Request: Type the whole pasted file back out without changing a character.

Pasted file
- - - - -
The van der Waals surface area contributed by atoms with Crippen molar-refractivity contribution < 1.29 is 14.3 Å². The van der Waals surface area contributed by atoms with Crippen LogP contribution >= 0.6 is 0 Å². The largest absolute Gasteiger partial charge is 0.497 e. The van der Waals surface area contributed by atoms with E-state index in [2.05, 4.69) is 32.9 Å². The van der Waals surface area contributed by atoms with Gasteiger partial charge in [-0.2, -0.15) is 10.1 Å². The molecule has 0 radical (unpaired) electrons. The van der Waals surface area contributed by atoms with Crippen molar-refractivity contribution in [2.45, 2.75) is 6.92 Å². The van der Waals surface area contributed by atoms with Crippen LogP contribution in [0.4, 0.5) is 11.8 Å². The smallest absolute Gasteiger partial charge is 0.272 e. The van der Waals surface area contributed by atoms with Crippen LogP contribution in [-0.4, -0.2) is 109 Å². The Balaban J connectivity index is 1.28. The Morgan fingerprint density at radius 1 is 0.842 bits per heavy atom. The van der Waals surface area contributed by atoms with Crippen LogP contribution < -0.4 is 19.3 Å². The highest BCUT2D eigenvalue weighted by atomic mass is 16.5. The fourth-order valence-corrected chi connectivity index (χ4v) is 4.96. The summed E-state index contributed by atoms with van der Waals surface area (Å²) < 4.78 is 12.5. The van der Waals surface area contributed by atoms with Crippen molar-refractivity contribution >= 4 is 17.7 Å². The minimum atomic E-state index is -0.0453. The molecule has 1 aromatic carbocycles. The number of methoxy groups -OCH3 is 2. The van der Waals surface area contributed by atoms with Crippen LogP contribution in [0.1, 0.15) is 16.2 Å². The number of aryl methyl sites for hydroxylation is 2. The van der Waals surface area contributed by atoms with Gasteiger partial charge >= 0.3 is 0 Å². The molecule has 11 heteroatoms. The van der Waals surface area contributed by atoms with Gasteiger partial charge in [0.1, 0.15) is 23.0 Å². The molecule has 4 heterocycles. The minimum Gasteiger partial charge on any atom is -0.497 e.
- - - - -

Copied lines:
The van der Waals surface area contributed by atoms with Crippen molar-refractivity contribution < 1.29 is 14.3 Å². The van der Waals surface area contributed by atoms with Crippen LogP contribution >= 0.6 is 0 Å². The largest absolute Gasteiger partial charge is 0.497 e. The van der Waals surface area contributed by atoms with E-state index in [2.05, 4.69) is 32.9 Å². The van der Waals surface area contributed by atoms with Gasteiger partial charge in [-0.2, -0.15) is 10.1 Å². The molecule has 0 radical (unpaired) electrons. The van der Waals surface area contributed by atoms with Crippen molar-refractivity contribution in [2.45, 2.75) is 6.92 Å². The van der Waals surface area contributed by atoms with Crippen LogP contribution in [0.4, 0.5) is 11.8 Å². The smallest absolute Gasteiger partial charge is 0.272 e. The van der Waals surface area contributed by atoms with Crippen LogP contribution in [-0.4, -0.2) is 109 Å². The Balaban J connectivity index is 1.28. The Morgan fingerprint density at radius 1 is 0.842 bits per heavy atom. The van der Waals surface area contributed by atoms with Crippen LogP contribution < -0.4 is 19.3 Å². The highest BCUT2D eigenvalue weighted by atomic mass is 16.5. The fourth-order valence-corrected chi connectivity index (χ4v) is 4.96. The summed E-state index contributed by atoms with van der Waals surface area (Å²) < 4.78 is 12.5. The van der Waals surface area contributed by atoms with Crippen molar-refractivity contribution >= 4 is 17.7 Å². The minimum atomic E-state index is -0.0453. The molecule has 1 aromatic carbocycles. The number of methoxy groups -OCH3 is 2. The van der Waals surface area contributed by atoms with Crippen LogP contribution in [0.1, 0.15) is 16.2 Å². The number of aryl methyl sites for hydroxylation is 2. The van der Waals surface area contributed by atoms with Gasteiger partial charge >= 0.3 is 0 Å². The molecule has 11 heteroatoms. The van der Waals surface area contributed by atoms with Gasteiger partial charge in [0.1, 0.15) is 23.0 Å². The molecule has 4 heterocycles. The minimum Gasteiger partial charge on any atom is -0.497 e.